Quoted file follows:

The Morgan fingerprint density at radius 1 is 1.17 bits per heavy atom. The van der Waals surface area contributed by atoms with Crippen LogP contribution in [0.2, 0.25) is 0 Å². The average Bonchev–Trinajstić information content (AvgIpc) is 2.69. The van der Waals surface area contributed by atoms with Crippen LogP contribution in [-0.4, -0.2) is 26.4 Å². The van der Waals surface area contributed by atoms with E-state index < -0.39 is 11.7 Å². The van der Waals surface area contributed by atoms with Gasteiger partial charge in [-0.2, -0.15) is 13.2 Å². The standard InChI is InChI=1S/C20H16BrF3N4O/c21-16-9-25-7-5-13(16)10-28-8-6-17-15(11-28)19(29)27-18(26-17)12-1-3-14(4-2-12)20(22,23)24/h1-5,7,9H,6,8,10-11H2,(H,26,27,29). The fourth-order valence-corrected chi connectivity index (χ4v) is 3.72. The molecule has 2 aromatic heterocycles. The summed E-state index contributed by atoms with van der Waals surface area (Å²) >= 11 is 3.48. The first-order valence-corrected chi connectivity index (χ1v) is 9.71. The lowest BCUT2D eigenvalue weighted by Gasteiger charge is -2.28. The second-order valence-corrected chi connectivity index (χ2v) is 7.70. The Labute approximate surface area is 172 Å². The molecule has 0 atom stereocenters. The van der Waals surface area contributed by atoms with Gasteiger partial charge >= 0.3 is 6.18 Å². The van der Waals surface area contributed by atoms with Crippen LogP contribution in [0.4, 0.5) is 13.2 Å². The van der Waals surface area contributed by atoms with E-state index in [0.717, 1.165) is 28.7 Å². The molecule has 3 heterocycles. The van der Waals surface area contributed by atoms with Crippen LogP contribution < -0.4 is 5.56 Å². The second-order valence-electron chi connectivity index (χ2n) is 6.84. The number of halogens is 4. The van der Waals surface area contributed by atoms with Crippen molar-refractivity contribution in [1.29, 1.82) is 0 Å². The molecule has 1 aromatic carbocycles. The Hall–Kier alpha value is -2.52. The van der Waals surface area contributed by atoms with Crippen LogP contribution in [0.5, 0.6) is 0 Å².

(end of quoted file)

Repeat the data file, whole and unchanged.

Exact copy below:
The Morgan fingerprint density at radius 1 is 1.17 bits per heavy atom. The van der Waals surface area contributed by atoms with Crippen LogP contribution in [0.2, 0.25) is 0 Å². The average Bonchev–Trinajstić information content (AvgIpc) is 2.69. The van der Waals surface area contributed by atoms with Crippen LogP contribution in [-0.4, -0.2) is 26.4 Å². The van der Waals surface area contributed by atoms with E-state index < -0.39 is 11.7 Å². The van der Waals surface area contributed by atoms with Gasteiger partial charge in [-0.2, -0.15) is 13.2 Å². The standard InChI is InChI=1S/C20H16BrF3N4O/c21-16-9-25-7-5-13(16)10-28-8-6-17-15(11-28)19(29)27-18(26-17)12-1-3-14(4-2-12)20(22,23)24/h1-5,7,9H,6,8,10-11H2,(H,26,27,29). The fourth-order valence-corrected chi connectivity index (χ4v) is 3.72. The molecule has 2 aromatic heterocycles. The summed E-state index contributed by atoms with van der Waals surface area (Å²) >= 11 is 3.48. The first-order valence-corrected chi connectivity index (χ1v) is 9.71. The lowest BCUT2D eigenvalue weighted by Gasteiger charge is -2.28. The second-order valence-corrected chi connectivity index (χ2v) is 7.70. The Labute approximate surface area is 172 Å². The molecule has 0 atom stereocenters. The van der Waals surface area contributed by atoms with Gasteiger partial charge >= 0.3 is 6.18 Å². The van der Waals surface area contributed by atoms with Crippen LogP contribution in [0.4, 0.5) is 13.2 Å². The van der Waals surface area contributed by atoms with E-state index in [0.717, 1.165) is 28.7 Å². The molecule has 3 heterocycles. The van der Waals surface area contributed by atoms with Crippen LogP contribution < -0.4 is 5.56 Å². The second-order valence-electron chi connectivity index (χ2n) is 6.84. The number of halogens is 4. The van der Waals surface area contributed by atoms with Crippen molar-refractivity contribution in [1.29, 1.82) is 0 Å². The molecule has 1 aromatic carbocycles. The Hall–Kier alpha value is -2.52. The van der Waals surface area contributed by atoms with Crippen LogP contribution in [0.5, 0.6) is 0 Å².